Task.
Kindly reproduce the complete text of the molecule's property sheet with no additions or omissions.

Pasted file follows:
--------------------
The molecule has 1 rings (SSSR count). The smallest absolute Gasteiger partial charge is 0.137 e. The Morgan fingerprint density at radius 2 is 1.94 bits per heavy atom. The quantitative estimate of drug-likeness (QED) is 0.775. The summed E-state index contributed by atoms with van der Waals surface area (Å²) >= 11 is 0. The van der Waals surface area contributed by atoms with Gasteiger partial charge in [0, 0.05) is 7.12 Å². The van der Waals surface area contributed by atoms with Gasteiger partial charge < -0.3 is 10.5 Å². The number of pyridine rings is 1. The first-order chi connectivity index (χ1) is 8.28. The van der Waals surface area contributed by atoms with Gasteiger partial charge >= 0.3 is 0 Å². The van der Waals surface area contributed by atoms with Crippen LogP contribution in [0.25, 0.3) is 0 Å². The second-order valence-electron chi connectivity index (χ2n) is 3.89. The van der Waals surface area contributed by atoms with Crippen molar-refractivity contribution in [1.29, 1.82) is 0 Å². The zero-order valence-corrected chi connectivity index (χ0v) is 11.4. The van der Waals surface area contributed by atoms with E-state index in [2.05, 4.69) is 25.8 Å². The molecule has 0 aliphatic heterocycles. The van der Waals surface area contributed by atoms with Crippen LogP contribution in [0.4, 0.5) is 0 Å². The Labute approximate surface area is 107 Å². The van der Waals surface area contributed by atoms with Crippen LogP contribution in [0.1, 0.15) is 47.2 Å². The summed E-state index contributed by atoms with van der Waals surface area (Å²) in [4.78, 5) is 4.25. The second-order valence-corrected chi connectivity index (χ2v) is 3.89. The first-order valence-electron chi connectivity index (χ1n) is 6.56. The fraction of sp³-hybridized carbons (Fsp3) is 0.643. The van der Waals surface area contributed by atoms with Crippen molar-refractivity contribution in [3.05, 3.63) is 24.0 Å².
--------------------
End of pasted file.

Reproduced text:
The molecule has 1 rings (SSSR count). The smallest absolute Gasteiger partial charge is 0.137 e. The Morgan fingerprint density at radius 2 is 1.94 bits per heavy atom. The quantitative estimate of drug-likeness (QED) is 0.775. The summed E-state index contributed by atoms with van der Waals surface area (Å²) >= 11 is 0. The van der Waals surface area contributed by atoms with Gasteiger partial charge in [0, 0.05) is 7.12 Å². The van der Waals surface area contributed by atoms with Gasteiger partial charge < -0.3 is 10.5 Å². The number of pyridine rings is 1. The first-order chi connectivity index (χ1) is 8.28. The van der Waals surface area contributed by atoms with Gasteiger partial charge >= 0.3 is 0 Å². The van der Waals surface area contributed by atoms with Crippen LogP contribution in [0.25, 0.3) is 0 Å². The second-order valence-electron chi connectivity index (χ2n) is 3.89. The van der Waals surface area contributed by atoms with Crippen molar-refractivity contribution in [1.29, 1.82) is 0 Å². The zero-order valence-corrected chi connectivity index (χ0v) is 11.4. The van der Waals surface area contributed by atoms with E-state index in [2.05, 4.69) is 25.8 Å². The molecule has 0 aliphatic heterocycles. The van der Waals surface area contributed by atoms with Crippen LogP contribution in [0.4, 0.5) is 0 Å². The Labute approximate surface area is 107 Å². The van der Waals surface area contributed by atoms with Crippen LogP contribution in [0.1, 0.15) is 47.2 Å². The summed E-state index contributed by atoms with van der Waals surface area (Å²) in [4.78, 5) is 4.25. The second-order valence-corrected chi connectivity index (χ2v) is 3.89. The first-order valence-electron chi connectivity index (χ1n) is 6.56. The fraction of sp³-hybridized carbons (Fsp3) is 0.643. The van der Waals surface area contributed by atoms with Crippen molar-refractivity contribution in [3.05, 3.63) is 24.0 Å².